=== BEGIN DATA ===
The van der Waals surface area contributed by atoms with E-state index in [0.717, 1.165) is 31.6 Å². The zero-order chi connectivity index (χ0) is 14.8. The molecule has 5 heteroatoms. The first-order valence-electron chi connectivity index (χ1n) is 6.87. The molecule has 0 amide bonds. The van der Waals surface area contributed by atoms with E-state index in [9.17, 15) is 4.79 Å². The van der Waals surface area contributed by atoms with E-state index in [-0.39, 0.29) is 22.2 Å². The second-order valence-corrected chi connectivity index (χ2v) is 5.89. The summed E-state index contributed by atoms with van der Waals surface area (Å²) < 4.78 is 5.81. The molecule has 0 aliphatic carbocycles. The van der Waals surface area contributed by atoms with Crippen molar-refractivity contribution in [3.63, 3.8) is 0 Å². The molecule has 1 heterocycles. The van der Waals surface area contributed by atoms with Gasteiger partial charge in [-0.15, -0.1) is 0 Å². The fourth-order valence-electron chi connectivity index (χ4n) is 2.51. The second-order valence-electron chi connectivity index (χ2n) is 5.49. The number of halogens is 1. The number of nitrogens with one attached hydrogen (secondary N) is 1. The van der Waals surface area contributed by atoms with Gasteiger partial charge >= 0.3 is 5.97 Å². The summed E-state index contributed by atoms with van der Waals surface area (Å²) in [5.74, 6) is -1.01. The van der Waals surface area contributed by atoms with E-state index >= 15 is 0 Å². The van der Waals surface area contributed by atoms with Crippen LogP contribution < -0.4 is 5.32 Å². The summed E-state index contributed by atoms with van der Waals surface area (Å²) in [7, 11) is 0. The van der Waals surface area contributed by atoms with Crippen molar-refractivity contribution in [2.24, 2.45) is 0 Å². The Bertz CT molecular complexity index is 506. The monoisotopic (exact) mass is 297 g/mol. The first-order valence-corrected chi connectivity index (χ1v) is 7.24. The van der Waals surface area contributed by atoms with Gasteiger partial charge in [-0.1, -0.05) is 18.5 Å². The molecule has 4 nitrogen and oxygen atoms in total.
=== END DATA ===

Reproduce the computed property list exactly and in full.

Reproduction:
The van der Waals surface area contributed by atoms with E-state index in [0.717, 1.165) is 31.6 Å². The zero-order chi connectivity index (χ0) is 14.8. The molecule has 5 heteroatoms. The first-order valence-electron chi connectivity index (χ1n) is 6.87. The molecule has 0 amide bonds. The van der Waals surface area contributed by atoms with E-state index in [9.17, 15) is 4.79 Å². The van der Waals surface area contributed by atoms with E-state index in [-0.39, 0.29) is 22.2 Å². The second-order valence-corrected chi connectivity index (χ2v) is 5.89. The summed E-state index contributed by atoms with van der Waals surface area (Å²) < 4.78 is 5.81. The molecule has 0 aliphatic carbocycles. The van der Waals surface area contributed by atoms with Crippen molar-refractivity contribution in [3.63, 3.8) is 0 Å². The molecule has 1 heterocycles. The van der Waals surface area contributed by atoms with Gasteiger partial charge in [-0.15, -0.1) is 0 Å². The fourth-order valence-electron chi connectivity index (χ4n) is 2.51. The second-order valence-electron chi connectivity index (χ2n) is 5.49. The number of halogens is 1. The number of nitrogens with one attached hydrogen (secondary N) is 1. The van der Waals surface area contributed by atoms with Gasteiger partial charge >= 0.3 is 5.97 Å². The summed E-state index contributed by atoms with van der Waals surface area (Å²) in [5.74, 6) is -1.01. The van der Waals surface area contributed by atoms with E-state index >= 15 is 0 Å². The van der Waals surface area contributed by atoms with Crippen LogP contribution < -0.4 is 5.32 Å². The summed E-state index contributed by atoms with van der Waals surface area (Å²) in [7, 11) is 0. The van der Waals surface area contributed by atoms with Crippen molar-refractivity contribution in [2.24, 2.45) is 0 Å². The Bertz CT molecular complexity index is 506. The monoisotopic (exact) mass is 297 g/mol. The first-order valence-corrected chi connectivity index (χ1v) is 7.24. The van der Waals surface area contributed by atoms with Gasteiger partial charge in [-0.1, -0.05) is 18.5 Å². The molecule has 4 nitrogen and oxygen atoms in total.